From Esperanto Pass
Our Two Mountains
Our two mountains were once two women: one old and one young. Hand in hand, they walked the earth, searching for death but never finding it. Their bodies cast flatlands in shadow. Fields of wheat desiccated in rolling eclipse. The soil upon which the two women trod became untenable. The last herd of early antelope ran along the valleys carved by their feet, noses skimming clods of dirt. Hungry, the remaining early antelope ate one another. The early antelope then became extinct, leaving the earth to the regular antelope.
The two women, who were not yet mountains, walked until they reached the lands’ edge. They peered to the horizon. Glaciers bobbed like corks in the early ocean. The young woman unlinked her fingers, one by one, from the old woman’s fingers. She knelt to the early ocean and whispered to the horizon. Her breath warmed the water. The glaciers began to soften. The old woman waded to the horizon. She cradled a glacier in her wrinkled palm. She tasted it, and smiled. She swallowed it whole, to carry in her cool belly.
The two women walked from the lands’ edge. The early sun draped their shoulders. They walked for millennia, or maybe it was only for one day, until they reached a gully. The old woman plucked the glacier from her belly and perched it on the gully’s cracked mouth. The young woman whispered to the glacier, and water pooled into the earth.
The old woman and the young woman sat to rest. They had been awake for all of their lives.
The early ocean was bereft, for the glaciers belonged to him.
The early sun was angry, for he had only one task: to melt the glaciers.
Often at odds, they settled their differences to play a trick on the two women.
They would turn the old woman and the young woman into mountains.
The two women slept on either side of the gully. Their palms opened to the sky like lotus blossoms. Their bodies dug trenches in surrounding soil. As they slept, creatures of deep loam wriggled to the surface, crawling under their fingernails.
The early ocean trickled mineral floes in rivulets through the flatlands. The early sun touched each grain of sandstone, limestone and feldspar as it sluiced through the ground to gather around the two sleeping bodies.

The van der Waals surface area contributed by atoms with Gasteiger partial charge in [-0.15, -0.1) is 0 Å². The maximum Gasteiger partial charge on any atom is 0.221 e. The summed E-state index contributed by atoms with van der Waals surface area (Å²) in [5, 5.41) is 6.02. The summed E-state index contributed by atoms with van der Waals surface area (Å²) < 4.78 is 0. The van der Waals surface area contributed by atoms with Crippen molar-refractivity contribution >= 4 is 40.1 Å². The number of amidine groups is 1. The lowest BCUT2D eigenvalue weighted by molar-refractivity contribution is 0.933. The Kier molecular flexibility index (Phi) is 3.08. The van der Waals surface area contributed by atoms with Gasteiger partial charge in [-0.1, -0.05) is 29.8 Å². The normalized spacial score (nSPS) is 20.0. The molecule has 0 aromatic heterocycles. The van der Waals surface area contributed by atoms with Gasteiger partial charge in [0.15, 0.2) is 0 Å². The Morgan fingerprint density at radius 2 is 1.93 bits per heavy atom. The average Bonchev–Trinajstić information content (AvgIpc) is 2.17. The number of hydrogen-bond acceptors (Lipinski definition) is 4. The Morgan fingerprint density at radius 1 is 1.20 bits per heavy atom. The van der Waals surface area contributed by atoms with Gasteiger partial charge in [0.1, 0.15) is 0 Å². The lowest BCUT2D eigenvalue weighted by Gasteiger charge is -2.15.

Grains piled into rocks, which piled into boulders, which soon encircled the two women.
The early sun and the early ocean prepared a ritual. It was like a seance but less intense.
They chanted. It sounded like candles rafted along the surface of a lakebed. It sounded like spits of underwater magma.
The two women slept, their hair sprawling for miles, gray rope and black curls entwined in brambled tangles. As the early sun and the early ocean chanted, the hair of the two women lit with tricksters’ fire.
Still, they slept.
The early sun and the early ocean continued to chant. The early ocean sent a murder of swollen clouds to the sky. The early sun slit their cheeks with his teeth. The ritual was nearly complete. The murder loosed light rain, freckling the bodies of the two sleeping women.
There was before mountains, and there was after mountains.
At home in Esperanto Pass, I nestle between my two sisters.
“Let me tell you the story,” our father says, “of your mother’s disappearance.”
We gaze out the window, obscured by fog, beyond which the mountains rise.
Sarah E. Roth lives and writes in Baltimore. She holds an MFA in Creative Writing from the University of Notre Dame. Her work can be found in Hot Metal Bridge, Entropy, Spires, and elsewhere.